Dixons Carphone hit with major data breach

Dixons Carphone's huge data breach is the first big blunder post GDPR

The owner of Dixons and Carphone Warehouse today revealed hackers grabbed the details of 5.9million customers cards and 1.2million personal records.

The Dixons Carphone share price fell by 5.5% within minutes of major hack announcement.

About 5.8 million cards affected had chip-and-PIN protection, the company said, and the data accessed for these cards do not include the personal identification codes or other authentication data enabling cardholders to be identified or purchases to be made.

"We've taken action to close off this unauthorised access and though we have now no evidence of fraud as a result of these incidents, we are taking this extremely seriously".

Dixons Carphone chief executive Alex Baldock said: 'We are extremely disappointed and sorry for any upset this may cause.

The group said it had informed the Information Commissioner's Office (ICO), the Financial Conduct Authority (FCA) and the police about the incident. In the 2015 incident, hackers exposed the personal details of more than 3 million customers and some employees.

Dixons Carphone says the hack began in July a year ago, so if you purchased anything or used their services since summer 2017, you may have been caught up.

Dixons Carphone said it had immediately notified the relevant card companies so that they could protect customers.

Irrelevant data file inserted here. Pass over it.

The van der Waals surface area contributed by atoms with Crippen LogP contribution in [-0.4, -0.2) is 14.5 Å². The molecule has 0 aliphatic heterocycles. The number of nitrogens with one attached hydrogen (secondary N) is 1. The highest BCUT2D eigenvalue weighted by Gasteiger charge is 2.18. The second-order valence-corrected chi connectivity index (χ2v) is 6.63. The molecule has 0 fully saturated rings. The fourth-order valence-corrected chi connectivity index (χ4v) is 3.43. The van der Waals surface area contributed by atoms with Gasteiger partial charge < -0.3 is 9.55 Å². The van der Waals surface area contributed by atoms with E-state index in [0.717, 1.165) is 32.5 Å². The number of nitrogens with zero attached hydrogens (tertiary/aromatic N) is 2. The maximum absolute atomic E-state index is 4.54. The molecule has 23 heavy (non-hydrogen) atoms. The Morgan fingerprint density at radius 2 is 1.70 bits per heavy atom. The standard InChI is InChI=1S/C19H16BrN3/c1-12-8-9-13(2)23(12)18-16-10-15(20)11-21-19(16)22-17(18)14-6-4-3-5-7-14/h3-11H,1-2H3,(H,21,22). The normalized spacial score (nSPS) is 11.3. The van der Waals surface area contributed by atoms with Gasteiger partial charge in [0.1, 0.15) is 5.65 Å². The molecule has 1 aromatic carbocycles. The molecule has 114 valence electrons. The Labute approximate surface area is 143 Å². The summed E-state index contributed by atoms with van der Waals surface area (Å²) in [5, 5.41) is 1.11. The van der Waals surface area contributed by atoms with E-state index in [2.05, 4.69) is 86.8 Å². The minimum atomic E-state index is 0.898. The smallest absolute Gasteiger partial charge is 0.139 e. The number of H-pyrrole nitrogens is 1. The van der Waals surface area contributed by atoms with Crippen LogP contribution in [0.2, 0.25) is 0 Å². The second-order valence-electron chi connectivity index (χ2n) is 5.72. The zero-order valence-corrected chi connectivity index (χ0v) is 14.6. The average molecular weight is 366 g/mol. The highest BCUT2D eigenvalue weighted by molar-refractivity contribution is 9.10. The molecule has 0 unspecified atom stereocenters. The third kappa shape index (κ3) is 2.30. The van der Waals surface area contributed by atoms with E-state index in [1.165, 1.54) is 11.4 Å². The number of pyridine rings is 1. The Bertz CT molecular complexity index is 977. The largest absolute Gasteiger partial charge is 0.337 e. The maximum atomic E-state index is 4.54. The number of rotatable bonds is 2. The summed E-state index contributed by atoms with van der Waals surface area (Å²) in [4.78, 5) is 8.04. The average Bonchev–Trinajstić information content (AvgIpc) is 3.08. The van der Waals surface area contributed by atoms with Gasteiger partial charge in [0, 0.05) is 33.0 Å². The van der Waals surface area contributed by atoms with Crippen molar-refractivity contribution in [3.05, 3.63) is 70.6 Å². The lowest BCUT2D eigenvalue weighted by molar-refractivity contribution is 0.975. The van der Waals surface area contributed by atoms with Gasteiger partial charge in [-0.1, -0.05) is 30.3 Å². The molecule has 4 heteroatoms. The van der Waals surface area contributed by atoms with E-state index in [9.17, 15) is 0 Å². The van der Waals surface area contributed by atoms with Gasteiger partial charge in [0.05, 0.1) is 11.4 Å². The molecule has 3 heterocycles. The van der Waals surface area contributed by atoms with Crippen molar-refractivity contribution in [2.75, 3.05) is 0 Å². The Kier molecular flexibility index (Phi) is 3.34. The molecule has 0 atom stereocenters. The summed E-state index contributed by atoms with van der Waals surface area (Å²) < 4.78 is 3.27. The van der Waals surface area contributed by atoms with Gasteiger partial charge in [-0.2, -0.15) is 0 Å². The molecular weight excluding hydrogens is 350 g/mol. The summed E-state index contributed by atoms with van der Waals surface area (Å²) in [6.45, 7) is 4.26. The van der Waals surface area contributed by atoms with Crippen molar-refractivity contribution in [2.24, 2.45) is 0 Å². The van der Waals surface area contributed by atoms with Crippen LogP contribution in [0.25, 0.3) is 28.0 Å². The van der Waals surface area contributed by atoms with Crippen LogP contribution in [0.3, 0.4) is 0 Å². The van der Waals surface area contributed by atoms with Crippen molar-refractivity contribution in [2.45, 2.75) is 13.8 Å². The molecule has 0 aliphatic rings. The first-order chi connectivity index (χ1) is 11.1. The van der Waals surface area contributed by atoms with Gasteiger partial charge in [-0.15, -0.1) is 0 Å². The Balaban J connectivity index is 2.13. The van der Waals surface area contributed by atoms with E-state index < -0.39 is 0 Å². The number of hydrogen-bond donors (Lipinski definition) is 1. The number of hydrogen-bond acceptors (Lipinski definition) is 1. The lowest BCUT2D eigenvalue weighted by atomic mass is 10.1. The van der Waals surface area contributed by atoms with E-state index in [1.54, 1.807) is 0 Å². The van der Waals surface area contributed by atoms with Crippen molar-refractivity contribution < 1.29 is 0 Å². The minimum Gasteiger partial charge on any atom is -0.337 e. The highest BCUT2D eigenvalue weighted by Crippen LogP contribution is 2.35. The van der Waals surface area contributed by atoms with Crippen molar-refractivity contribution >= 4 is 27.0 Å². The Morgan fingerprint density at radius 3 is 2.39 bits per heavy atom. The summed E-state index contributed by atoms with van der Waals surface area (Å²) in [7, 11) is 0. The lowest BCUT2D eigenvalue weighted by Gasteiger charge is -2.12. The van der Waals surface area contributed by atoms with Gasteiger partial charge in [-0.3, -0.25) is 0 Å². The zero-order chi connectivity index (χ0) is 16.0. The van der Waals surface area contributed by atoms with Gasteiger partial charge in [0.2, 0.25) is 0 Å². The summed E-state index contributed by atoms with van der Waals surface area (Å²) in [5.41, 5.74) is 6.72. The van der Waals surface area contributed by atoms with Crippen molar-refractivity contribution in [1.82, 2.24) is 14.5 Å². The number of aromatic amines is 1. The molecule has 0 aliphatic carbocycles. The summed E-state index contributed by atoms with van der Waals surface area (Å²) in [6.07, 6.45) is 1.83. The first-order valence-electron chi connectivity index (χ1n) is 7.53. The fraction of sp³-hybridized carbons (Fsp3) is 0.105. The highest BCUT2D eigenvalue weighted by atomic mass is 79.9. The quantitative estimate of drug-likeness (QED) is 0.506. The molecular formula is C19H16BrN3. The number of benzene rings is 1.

Only 105,000 non-EU issued payment cards are at risk as they aren't chip and PIN protected, meaning they could be cloned. "We've taken action to close off this unauthorized access and though we have now no evidence of fraud as a result of these incidents, we are taking this extremely seriously". "As a multinational organisation, Dixons Carphone would have been well aware of the Target breach".

It comes after telecoms firm TalkTalk was hit by a major cyber attack in October 2015, which saw the personal data of almost 160,000 people accessed by hackers and left the firm facing a record £400,000 fine for security failings.

"The protection of our data has to be at the heart of our business, and we've fallen short here", he said. The possibility of phishing attempts using this information is a good one, and people could be caught off-guard if they can't remember buying something from Dixons Carphone in the first place.



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